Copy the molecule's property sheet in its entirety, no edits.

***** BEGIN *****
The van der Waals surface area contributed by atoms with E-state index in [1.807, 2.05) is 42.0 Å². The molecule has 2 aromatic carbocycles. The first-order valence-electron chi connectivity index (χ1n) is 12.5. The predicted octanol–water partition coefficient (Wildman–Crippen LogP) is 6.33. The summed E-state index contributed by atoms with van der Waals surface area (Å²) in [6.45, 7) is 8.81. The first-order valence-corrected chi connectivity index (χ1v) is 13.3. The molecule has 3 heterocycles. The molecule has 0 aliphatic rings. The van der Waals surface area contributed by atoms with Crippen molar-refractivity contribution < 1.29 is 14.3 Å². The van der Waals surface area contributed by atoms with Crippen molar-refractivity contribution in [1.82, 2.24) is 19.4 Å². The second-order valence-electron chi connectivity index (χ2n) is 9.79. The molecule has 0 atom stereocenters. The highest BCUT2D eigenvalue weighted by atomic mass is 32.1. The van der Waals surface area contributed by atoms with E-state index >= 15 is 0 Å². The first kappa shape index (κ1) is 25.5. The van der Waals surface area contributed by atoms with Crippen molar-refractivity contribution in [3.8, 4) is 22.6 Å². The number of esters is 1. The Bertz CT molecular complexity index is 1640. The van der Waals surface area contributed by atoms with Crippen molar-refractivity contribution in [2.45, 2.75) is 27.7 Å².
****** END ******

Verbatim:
The van der Waals surface area contributed by atoms with E-state index in [1.807, 2.05) is 42.0 Å². The molecule has 2 aromatic carbocycles. The first-order valence-electron chi connectivity index (χ1n) is 12.5. The predicted octanol–water partition coefficient (Wildman–Crippen LogP) is 6.33. The summed E-state index contributed by atoms with van der Waals surface area (Å²) in [6.45, 7) is 8.81. The first-order valence-corrected chi connectivity index (χ1v) is 13.3. The molecule has 3 heterocycles. The molecule has 0 aliphatic rings. The van der Waals surface area contributed by atoms with Crippen molar-refractivity contribution < 1.29 is 14.3 Å². The van der Waals surface area contributed by atoms with Crippen molar-refractivity contribution in [1.82, 2.24) is 19.4 Å². The second-order valence-electron chi connectivity index (χ2n) is 9.79. The molecule has 0 atom stereocenters. The highest BCUT2D eigenvalue weighted by atomic mass is 32.1. The van der Waals surface area contributed by atoms with E-state index >= 15 is 0 Å². The first kappa shape index (κ1) is 25.5. The van der Waals surface area contributed by atoms with Crippen molar-refractivity contribution in [3.8, 4) is 22.6 Å². The number of esters is 1. The Bertz CT molecular complexity index is 1640. The van der Waals surface area contributed by atoms with Crippen molar-refractivity contribution in [2.45, 2.75) is 27.7 Å².